Ry David Bradley on the Gap Gallery Present in NY – WWD

It’s a classic quantum thought experiment: If a work of art is hanging on the wall of a gallery and also online, what is the original work of art?

For the artist Ry David Bradley, the answer is: time will tell.

“I’ve come to the conclusion that it’s not up to me to choose,” says Bradley from his London studio. Behind him hangs one of his works, a woven piece that he originally designed as a digital file. “If the file lasts longer there than this thing behind me, then the only thing left is the file. And that will be the original. And if this takes longer because there’s a magnetic storm and all the hard drives go away, that’s the original. And that happens over time. It could take hundreds of years for this to happen. “

Before that happens, Bradley’s digitally born tapestries can be seen in “Once Twice” at The Hole in downtown New York alongside hand-blown glass sculptures by Hanna Hansdotter. Bradley’s grayscale wallpapers show human faces distorted to anonymity. he describes them as painted portraits for the 21st century. Similarly, Hansdotter’s work takes up classic materials and reinvents them through a contemporary lens.

Interested collectors can purchase Bradley’s physical works and also purchase the digital works of art as NFT (Nonfungible Token) via the SuperRare digital art market using the cryptocurrency Ethereum. (The physical art can be purchased in US dollars or in Ethereum at the gallery. His work is also exhibited virtually through Decentraland.) Bradley’s first NFT artwork, on sale as part of The Seer exhibit, recently went on sale for 10 ($ 19,119) sold. to the buyer @fastackl. According to SuperRare records, the buyer has spent the equivalent of over $ 400,000 collecting NFT artwork in the past 30 days.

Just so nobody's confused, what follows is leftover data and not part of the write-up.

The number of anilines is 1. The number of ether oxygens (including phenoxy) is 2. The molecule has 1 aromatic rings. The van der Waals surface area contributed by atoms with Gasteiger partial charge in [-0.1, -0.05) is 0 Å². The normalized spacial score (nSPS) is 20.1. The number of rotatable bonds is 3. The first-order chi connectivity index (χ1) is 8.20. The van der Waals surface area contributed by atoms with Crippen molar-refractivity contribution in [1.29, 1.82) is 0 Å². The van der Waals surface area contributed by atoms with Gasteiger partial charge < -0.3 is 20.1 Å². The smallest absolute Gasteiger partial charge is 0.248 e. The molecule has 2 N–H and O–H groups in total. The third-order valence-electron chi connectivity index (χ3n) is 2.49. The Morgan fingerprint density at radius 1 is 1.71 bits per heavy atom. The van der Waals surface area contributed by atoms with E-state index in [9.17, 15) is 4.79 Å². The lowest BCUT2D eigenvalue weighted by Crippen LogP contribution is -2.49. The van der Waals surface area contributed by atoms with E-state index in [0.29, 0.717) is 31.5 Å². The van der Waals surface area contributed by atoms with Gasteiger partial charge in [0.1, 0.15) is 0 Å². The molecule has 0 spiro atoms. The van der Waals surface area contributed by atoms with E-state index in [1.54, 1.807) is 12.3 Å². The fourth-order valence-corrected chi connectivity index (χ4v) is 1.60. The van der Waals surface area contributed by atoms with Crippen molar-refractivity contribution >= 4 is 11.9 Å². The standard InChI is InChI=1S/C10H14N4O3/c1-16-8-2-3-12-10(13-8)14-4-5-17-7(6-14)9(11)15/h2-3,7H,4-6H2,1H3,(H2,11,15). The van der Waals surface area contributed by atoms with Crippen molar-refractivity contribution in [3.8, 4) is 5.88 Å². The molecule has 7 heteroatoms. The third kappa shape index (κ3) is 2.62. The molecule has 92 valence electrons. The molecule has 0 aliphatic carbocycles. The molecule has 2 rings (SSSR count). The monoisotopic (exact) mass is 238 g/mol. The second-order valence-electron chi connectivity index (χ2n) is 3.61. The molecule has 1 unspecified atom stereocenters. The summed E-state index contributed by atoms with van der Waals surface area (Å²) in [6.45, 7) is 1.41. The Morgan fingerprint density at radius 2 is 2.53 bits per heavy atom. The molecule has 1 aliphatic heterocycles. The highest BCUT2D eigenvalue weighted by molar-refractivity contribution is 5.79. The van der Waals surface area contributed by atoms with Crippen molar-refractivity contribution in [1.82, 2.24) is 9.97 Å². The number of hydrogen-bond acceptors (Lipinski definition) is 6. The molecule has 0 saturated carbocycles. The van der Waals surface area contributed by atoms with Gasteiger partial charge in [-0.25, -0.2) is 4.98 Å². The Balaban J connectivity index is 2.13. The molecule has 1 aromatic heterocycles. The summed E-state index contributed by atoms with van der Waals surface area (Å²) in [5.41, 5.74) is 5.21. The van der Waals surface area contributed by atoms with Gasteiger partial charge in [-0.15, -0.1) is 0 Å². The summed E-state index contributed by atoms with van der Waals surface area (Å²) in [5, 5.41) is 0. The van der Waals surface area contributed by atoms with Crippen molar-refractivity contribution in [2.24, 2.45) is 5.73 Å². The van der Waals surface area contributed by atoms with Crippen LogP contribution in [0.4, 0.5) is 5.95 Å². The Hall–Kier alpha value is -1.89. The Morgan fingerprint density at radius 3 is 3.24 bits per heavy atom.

What is the best buy for someone interested in buying the original version of one of their works? “If I really wanted to own this [work]”Says Bradley.” I would want both.

Installation view of “Once twice”.
Image courtesy The Hole NYC.

Installation view of “Once twice”.
Image courtesy The Hole NYC.

In early March, Christie’s will be the first major auction house to sell an exclusively digital piece by artist Mike Winkelmann. The art world has been buzzing with NFTs lately. Is it a gimmick, is it a bubble, or is it the future?

NFT art collectors purchase encrypted digital files. This exchange is recorded in a decentralized general ledger as proof of ownership. When it seems unthinkable to pay so much to own a piece of art that can only be seen on your screen – that others can easily take screenshots, at least for the moment – the doubts may think of a time when another ubiquitous digital activities seemed to be on the sidelines: dating, shopping, blogging.

“We seem to be witnessing a move away from objects and more from experience,” says Bradley, who has been interested in the interface between art and digital space for many years and has been using cryptocurrency in projects for around seven years. “We are moving into a short-lived, digital world in which subscription fees are paid without physical goods.

“Back then it was kind of illegal with the Silk Road and all that stuff. It was our first introduction to the entire crypto world, ”he adds. “There was always this speculation that these worlds would come into being and that cryptocurrency would do all of these things in the future. It was all a guess back then, but now it’s actually happening, and now it’s almost that undeniable part of this decade. “

At the moment digital art has a certain homogeneity – it is often based on memes and is rooted more in a “lolz” aesthetic than in an academic investigation. (Though some of it reflects a high level of computational design skills.) Artists like Bradley, who are part of the gallery art world (and certainly Tony auction houses like Christie’s), can add legitimacy and aesthetic diversity to NFT collecting given current price tags more digital Artists some may not be too excited to welcome the art world establishment into their ranks. But even these artists might find an advantage to the crossover: Bradley asked some digital artists if this is their first time performing in a gallery.

He’s interested in digital art and authenticity issues, but Bradley also values ​​the classic, physical manifestation and presence of his practice in a gallery. Casual visitors with no knowledge or interest in the crypto world can step into The Hole and appreciate the art that lies ahead as they see it.

Installation view of “Once twice”.
Image courtesy The Hole NYC.

Installation view of “Once twice”.
Image courtesy The Hole NYC.

Installation view of “Once twice”.
Image courtesy The Hole NYC.

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